Nothing hurts like tooth pain. It may start as a subtle ache and then move into a sharp pain. You most likely have a cavity and need a dental filling.
But what are dental fillings made of? What dental procedures do you need to receive dental fillings that ultimately lead to healthy teeth?
Keep reading to learn everything you need to know about dental fillings from the materials in them to the procedures that lead to them.
1. What Are Dental Fillings?
Dental fillings are synthetic materials dentists use to restore a damaged tooth. The damage could stem from a cavity to a fissure or crack caused by trauma.
The filling adheres to the tooth surface perfectly and helps retain the structural integrity of the tooth. In short, you have a strong tooth with no decay or crack when you use the services this dentist offers.
2. What Is In a Dental Fillings?
Dentists will use one of a variety of materials to fill teeth. The choice of materials depends on how much you’re willing to spend on a filling as well as how difficult the tooth will be to fill. Here are four basic filling options:
- Amalgam: the silver-colored, strongest, and cheapest tooth filling material option made of a mixture of mercury, tin, and copper.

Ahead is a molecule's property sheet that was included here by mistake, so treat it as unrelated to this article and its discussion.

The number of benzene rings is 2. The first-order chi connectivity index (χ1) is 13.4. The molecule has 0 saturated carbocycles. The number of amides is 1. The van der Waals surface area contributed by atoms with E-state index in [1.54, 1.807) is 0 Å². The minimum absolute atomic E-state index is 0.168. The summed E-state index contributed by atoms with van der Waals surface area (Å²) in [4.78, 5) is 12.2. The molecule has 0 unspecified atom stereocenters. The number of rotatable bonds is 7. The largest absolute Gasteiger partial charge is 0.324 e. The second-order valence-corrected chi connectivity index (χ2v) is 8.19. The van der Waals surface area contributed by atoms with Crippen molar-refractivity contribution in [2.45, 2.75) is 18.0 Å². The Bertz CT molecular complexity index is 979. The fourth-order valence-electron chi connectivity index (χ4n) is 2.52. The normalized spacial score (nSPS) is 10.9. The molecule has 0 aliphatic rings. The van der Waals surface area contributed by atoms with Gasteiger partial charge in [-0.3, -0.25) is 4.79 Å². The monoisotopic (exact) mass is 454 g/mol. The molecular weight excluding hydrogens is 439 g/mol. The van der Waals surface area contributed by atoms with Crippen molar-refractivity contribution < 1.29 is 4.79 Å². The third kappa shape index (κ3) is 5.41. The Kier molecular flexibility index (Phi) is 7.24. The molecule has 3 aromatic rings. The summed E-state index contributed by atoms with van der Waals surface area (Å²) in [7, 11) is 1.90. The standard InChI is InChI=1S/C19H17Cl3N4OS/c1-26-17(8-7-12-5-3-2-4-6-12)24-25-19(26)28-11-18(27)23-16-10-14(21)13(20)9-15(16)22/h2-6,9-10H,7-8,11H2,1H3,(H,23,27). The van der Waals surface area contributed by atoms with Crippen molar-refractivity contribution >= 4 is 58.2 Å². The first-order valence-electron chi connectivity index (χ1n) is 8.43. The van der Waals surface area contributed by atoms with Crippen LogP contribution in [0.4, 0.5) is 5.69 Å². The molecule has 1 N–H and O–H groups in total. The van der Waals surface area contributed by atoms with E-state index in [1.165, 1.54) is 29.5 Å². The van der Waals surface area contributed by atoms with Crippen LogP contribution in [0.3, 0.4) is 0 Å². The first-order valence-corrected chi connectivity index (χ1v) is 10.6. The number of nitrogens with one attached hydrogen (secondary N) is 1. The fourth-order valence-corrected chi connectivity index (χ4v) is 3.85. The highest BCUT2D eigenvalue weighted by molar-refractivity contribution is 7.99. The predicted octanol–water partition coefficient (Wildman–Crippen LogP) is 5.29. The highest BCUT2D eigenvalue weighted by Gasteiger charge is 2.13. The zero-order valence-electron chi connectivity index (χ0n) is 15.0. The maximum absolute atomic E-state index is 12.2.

- Dental Resin Composite: a mixture of powdered glass and acrylic resin that matches tooth color
- Glass Ionomer: a type of white cement used typically on children’s teeth or to fill in the decay around roots
- Gold: strong, durable, and expensive material that requires the most time in the dentist chair
3. How Do Dentists Fill Cavities?
A dentist will first conduct a checkup and evaluate the patient’s oral health. If you have a cavity, the dentist will most likely schedule you for a second appointment to have the cavity filled.
When you come in for your second appointment, the dentist gives you a shot or two of novocaine to number the area so you do not feel the procedure.
The dentist then uses a small drill to remove the decay. They then remove damaged tooth particles using a laser, drill, or air abrasion tool.
After cleaning the area, the dentist shapes the filling to fill the area left behind. After the material hardens, the dentist will shape the material to match your original tooth shape.
4. Do Fillings Hurt?
You will feel some pain when the dentist applies the anesthetic to your gums. The novocaine shot is a small pinch for a few seconds. After this, though, you should feel nothing until the novocaine wears off.
After you’ve finished the procedure, the numbness will subside in a few hours, and you may feel some discomfort. That will also go away in a day or so. You should not feel significant pain from your filling.
5. How Long Will the Procedure Take?
The tooth filling procedure will take anywhere from 20 to 60 minutes from beginning to end. If you have more than one cavity, the dentist will take care of more than one filling at a time. Those who feel nervous about dental procedures find comfort in having their dentist explain the procedure ahead of time.
No Fear Dental Fillings
Now that you can answer the question, “what are dental fillings,” you can approach the dentist with no fear. Dental fillings are a simple material that fixes a big problem. Understanding the procedure will help you seek the dental care you need for a healthy mouth.
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